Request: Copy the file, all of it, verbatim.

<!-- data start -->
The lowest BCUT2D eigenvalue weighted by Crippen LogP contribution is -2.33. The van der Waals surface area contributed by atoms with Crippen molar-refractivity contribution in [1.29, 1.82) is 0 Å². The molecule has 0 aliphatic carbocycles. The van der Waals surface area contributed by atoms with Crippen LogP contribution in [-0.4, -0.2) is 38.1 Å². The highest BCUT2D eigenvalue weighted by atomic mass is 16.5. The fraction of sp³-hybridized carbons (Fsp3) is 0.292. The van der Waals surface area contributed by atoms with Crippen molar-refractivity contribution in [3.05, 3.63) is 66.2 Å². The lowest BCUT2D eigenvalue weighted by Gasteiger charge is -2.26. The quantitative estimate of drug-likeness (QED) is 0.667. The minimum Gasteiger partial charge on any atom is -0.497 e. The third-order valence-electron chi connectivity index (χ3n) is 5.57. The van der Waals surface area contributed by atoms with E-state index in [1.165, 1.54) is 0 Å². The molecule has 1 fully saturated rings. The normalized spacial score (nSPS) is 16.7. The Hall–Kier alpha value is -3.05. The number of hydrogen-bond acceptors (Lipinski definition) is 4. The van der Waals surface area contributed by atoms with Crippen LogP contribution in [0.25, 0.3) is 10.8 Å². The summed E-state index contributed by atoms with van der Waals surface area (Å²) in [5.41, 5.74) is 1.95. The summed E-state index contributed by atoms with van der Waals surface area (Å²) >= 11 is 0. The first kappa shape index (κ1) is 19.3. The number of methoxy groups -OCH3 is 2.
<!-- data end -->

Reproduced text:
The lowest BCUT2D eigenvalue weighted by Crippen LogP contribution is -2.33. The van der Waals surface area contributed by atoms with Crippen molar-refractivity contribution in [1.29, 1.82) is 0 Å². The molecule has 0 aliphatic carbocycles. The van der Waals surface area contributed by atoms with Crippen LogP contribution in [-0.4, -0.2) is 38.1 Å². The highest BCUT2D eigenvalue weighted by atomic mass is 16.5. The fraction of sp³-hybridized carbons (Fsp3) is 0.292. The van der Waals surface area contributed by atoms with Crippen molar-refractivity contribution in [3.05, 3.63) is 66.2 Å². The lowest BCUT2D eigenvalue weighted by Gasteiger charge is -2.26. The quantitative estimate of drug-likeness (QED) is 0.667. The minimum Gasteiger partial charge on any atom is -0.497 e. The third-order valence-electron chi connectivity index (χ3n) is 5.57. The van der Waals surface area contributed by atoms with E-state index in [1.165, 1.54) is 0 Å². The molecule has 1 fully saturated rings. The normalized spacial score (nSPS) is 16.7. The Hall–Kier alpha value is -3.05. The number of hydrogen-bond acceptors (Lipinski definition) is 4. The van der Waals surface area contributed by atoms with Crippen LogP contribution in [0.25, 0.3) is 10.8 Å². The summed E-state index contributed by atoms with van der Waals surface area (Å²) in [5.41, 5.74) is 1.95. The summed E-state index contributed by atoms with van der Waals surface area (Å²) >= 11 is 0. The first kappa shape index (κ1) is 19.3. The number of methoxy groups -OCH3 is 2.